Even a good pop star works in a tradition to which they are responding and in which they are educated. That education in that case won't take place in a university. But out is an example of what is meant by education and culture.

Universities help maintain a different kinds of culture. Increasingly a global culture, which involves a classical tradition. This includes the arts and literature, the sciences and social sciences, philosophy and theology. One must be educated to contribute to these things, to the creation of knowledge and understanding in them.
 

With an education, you actually never stop learning. An education never ceases. Those working in culture never stop educating themselves. What one learns through such an education, even if one chooses to stop studying (which I don't think actually happens), still affects one's choices in life, decisions, ways one thinks, etc. Further, getting an education, even if one doesn't participate in the culture through cultural production in a direct fashion, can help one to be more creative, more compassionate, more humane in one's societal actions. Which is why it remains an ideal, even if rarely realized.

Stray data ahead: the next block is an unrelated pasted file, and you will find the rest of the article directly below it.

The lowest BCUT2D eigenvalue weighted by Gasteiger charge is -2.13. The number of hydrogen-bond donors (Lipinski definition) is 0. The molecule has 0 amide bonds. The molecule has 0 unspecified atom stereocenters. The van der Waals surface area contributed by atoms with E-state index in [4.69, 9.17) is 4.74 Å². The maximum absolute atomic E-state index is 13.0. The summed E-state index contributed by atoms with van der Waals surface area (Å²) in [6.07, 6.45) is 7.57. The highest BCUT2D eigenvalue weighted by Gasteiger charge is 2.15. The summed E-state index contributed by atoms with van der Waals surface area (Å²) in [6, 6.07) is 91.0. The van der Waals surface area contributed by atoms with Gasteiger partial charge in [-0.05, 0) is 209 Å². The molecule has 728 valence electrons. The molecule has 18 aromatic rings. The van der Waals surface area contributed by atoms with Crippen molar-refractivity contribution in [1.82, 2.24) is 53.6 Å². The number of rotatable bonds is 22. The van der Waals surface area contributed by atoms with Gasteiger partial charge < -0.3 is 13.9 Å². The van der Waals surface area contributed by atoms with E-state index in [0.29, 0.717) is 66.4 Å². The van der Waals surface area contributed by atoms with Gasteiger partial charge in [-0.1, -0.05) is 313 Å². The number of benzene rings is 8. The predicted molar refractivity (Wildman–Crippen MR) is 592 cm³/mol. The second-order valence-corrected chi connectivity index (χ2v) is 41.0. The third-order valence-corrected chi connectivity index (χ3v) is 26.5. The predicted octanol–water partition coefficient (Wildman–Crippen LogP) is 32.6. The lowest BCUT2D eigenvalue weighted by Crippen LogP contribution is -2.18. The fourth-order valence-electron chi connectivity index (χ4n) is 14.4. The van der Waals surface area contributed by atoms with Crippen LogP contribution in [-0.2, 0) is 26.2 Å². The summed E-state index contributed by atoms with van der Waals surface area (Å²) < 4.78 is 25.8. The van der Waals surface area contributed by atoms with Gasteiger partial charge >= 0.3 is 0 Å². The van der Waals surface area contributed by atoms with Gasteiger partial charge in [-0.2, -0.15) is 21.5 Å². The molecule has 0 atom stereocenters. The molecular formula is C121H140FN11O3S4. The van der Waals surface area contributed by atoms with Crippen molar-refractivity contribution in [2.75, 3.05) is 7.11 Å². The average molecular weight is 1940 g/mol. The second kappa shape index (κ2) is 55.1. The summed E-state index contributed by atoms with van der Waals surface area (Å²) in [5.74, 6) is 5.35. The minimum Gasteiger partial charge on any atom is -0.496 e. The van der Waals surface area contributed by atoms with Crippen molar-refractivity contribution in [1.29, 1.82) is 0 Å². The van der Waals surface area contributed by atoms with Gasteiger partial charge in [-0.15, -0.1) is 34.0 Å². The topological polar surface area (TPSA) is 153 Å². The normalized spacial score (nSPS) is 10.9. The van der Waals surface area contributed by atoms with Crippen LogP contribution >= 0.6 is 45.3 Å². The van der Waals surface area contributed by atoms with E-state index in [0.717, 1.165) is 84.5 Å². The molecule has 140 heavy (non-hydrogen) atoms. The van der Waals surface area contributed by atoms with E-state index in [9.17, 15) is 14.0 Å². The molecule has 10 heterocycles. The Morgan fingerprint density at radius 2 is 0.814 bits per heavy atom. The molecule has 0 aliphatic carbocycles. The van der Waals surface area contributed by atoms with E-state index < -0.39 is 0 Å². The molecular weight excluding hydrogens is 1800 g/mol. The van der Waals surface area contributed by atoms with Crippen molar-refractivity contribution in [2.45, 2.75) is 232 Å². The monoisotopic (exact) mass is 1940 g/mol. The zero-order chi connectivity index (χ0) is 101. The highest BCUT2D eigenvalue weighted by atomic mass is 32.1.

Literature creates empathy through allowing us to experience another's mind in a safe place space. More complex literature affects our abilities to experience social complexity. And these necessarily affect behavior. The books don't just reinforce, but create. And while creativity is only learned if you are inherently creative, and the vast majority of people are not because creativity is extremely difficult and requires a great deal of energy, meaning few have what is needed to be creative, one can increase one's inherent creativity--through gaining an education. Whatever creativity a person may have is maximized through an education. The fact that few are creative this way is perhaps why few actually want an education.